Posts Tagged ‘Spice Racks’

h1

Excerpts from the Time/Life Amateur Handyman Series: 50 Craft Projects for Beginners

August 28, 2009

As part of an on-going series, we present an excerpt from Time/Life Books’ latest entry into the “Amateur Handyman” series, 50 Small Projects for Novice Handymen, a book dealing with entry-level carpentry and some other handyman basics. This volume in particular is intended to be a “quick start” guide, allowing novices to ease into woodworking and small repair jobs.

Note: due to recent changes in some federal statutes concerning protected woodlands, a large portion of the beginning instructions have been written with the help of several national lumber boards and input from various Congressional subcommittees.

Previous excerpts include:
Settling Homeowner Disputes
Holy Fuck! Water’s Not Working!: The Amateur’s Guide to Household Wiring

Your new spice rack will hold all your favorite flavorings, like Ground Bunny and Extract of Cherub

Your new spice rack will hold all your favorite flavorings, like Ground Bunny and Extract of Cherub

Project #1 – Spice Rack

Items needed:

  • 6 boards – 1/2′ x 3″ x 48″
  • Table saw
  • 3/4″ Nails
  • Wood Glue
  • Hammer
  • Sandpaper
  • Paint (optional)
  • Skill (optional)

Making a spice rack for your kitchen is one of those simple projects that anyone can do in one afternoon. In addition to the satisfaction of making something with your own hands, the spice rack will prove to be useful for the years to come.

Step 1 – Choosing Your Wood
Like most quick projects in this book, your first task will be to select the wood you would like to work with. There are a lot of variables to consider when attempting a project: tensile strength, grain, aesthetic qualities, durability, table saw blade rpm and texture.

While most woods are suitable for a spice rack, some consideration must be taken to choose the right wood for the task. When breaking down the elements involved, remember to consider each of the following: indoor/outdoor use, paint/varnish, heat/humidity, and tensile strength.

For most novices, the simplest place to start is with tensile strength. Most woods are rated on a tensile strength scale. This will allow you to gauge the “spring back” of the wood when subjected to stress or weight. Most standardized lumber mills will include a chart as put together by the National American Lumber Mills Standardization Board (NALMSB). (See also: Appendices A11 and R13.) Many popular woods such as ash or maple with fall within the ranges of A20-A40, which covers medium use woods with average “springback.”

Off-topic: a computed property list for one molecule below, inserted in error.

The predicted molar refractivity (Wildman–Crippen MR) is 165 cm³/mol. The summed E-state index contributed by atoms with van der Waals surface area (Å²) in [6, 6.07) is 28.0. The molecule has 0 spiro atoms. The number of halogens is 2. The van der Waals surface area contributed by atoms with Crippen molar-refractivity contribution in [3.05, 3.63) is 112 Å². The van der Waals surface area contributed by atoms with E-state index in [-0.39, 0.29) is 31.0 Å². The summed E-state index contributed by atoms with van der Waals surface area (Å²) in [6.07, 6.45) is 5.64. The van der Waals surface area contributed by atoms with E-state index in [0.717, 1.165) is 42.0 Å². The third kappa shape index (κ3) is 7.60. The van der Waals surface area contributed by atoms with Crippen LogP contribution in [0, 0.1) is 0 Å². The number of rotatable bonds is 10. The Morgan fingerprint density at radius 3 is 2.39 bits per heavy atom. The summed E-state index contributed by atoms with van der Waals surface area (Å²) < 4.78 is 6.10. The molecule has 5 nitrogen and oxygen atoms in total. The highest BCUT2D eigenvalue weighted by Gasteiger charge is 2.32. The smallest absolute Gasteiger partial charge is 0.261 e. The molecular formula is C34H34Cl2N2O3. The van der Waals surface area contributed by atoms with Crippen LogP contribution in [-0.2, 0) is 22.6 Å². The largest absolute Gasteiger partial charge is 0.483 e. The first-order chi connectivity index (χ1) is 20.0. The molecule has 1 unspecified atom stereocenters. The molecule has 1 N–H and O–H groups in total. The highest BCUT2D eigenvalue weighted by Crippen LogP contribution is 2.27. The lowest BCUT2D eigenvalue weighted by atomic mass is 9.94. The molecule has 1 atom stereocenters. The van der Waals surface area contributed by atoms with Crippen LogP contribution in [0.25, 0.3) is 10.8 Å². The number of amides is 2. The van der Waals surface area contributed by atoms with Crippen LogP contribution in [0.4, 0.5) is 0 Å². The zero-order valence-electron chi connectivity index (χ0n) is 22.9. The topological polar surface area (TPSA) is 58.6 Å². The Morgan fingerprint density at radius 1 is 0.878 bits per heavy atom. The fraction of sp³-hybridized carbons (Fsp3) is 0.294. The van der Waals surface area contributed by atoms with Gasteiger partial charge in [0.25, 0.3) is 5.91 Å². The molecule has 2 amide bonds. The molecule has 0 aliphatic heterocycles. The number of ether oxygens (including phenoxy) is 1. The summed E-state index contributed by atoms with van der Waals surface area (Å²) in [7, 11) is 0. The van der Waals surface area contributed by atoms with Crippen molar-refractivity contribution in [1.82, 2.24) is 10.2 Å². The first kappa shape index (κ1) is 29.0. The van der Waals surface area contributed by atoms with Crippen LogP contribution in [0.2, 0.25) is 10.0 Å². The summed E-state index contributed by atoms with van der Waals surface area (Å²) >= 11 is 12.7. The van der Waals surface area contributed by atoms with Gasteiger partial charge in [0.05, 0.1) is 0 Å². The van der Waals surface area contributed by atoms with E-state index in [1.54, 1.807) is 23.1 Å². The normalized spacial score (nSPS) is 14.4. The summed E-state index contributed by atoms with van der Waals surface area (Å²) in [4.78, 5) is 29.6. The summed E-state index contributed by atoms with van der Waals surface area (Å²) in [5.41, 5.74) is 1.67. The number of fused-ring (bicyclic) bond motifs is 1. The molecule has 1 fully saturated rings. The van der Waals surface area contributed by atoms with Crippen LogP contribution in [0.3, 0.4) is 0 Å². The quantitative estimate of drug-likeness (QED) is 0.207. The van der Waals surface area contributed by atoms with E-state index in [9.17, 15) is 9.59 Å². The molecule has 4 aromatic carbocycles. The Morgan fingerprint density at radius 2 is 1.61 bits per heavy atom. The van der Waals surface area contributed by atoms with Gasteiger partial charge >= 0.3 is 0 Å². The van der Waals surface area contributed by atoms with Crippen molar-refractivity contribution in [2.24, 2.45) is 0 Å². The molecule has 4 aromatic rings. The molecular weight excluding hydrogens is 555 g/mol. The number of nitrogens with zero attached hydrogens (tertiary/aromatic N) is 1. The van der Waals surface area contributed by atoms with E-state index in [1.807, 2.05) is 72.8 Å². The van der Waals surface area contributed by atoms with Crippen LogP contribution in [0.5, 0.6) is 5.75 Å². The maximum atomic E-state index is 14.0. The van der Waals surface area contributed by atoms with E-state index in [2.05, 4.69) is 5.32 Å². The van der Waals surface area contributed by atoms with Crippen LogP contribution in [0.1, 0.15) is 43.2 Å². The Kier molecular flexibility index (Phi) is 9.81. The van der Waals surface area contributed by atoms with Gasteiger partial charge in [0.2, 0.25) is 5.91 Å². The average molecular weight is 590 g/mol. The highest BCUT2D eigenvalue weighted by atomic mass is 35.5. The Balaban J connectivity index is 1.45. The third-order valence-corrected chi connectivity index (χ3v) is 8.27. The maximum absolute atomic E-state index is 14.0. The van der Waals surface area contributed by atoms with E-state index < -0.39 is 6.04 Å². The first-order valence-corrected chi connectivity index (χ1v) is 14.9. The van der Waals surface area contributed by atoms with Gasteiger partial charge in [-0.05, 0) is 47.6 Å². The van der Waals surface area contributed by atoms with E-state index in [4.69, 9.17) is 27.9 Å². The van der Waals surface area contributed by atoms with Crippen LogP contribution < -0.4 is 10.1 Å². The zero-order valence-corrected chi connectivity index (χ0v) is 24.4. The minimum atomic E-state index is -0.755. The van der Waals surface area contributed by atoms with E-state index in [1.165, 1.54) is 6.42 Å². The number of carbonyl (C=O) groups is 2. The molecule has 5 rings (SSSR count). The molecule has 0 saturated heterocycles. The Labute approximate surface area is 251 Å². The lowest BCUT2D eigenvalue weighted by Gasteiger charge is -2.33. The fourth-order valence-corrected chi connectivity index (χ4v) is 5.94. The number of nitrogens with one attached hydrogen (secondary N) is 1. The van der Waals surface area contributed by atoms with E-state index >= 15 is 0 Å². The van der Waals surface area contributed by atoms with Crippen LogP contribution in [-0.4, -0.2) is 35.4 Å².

Keep in mind that this chart will help you narrow down domestic deciduous trees only. A separate chart is maintained for domestic evergreens, which runs on a scale from L100 (softest) to M4 (hardest). This can be cross-referenced with domestic deciduous through a series of tensile calculations. A chart of some commonly used tensile calculations is included (Appendix D12). You can look at these appendices at your leisure, as we would like to keep things at a “novice” level for the time being.

In order to choose the wood best suited for this easy and fun project, begin with your table saw. The manufacturer’s die-grinding radius and maximum rpms should be listed in the product packaging or on the saw blade itself. Bear in mind that the maximum rpms will be limited to the saw’s capacity, which will be listed in the saw’s packaging or instructions. The rpm value and grind radius, when combined with the optimal tensile strength, will limit the amount of splintering or other damage to the grain, as well as to your limbs, eyes and future children, in case of a mismatch.

In order to keep this simple, we have devised (in association with NALMSB and Table and Hand Saw Manufacturers of America [THSMA]) a short equation to allow you to find your optimal tensile strength.

(TS [tensile strength] = Base RPM / Total RPM + Length of Cut + Die Radius * .3387)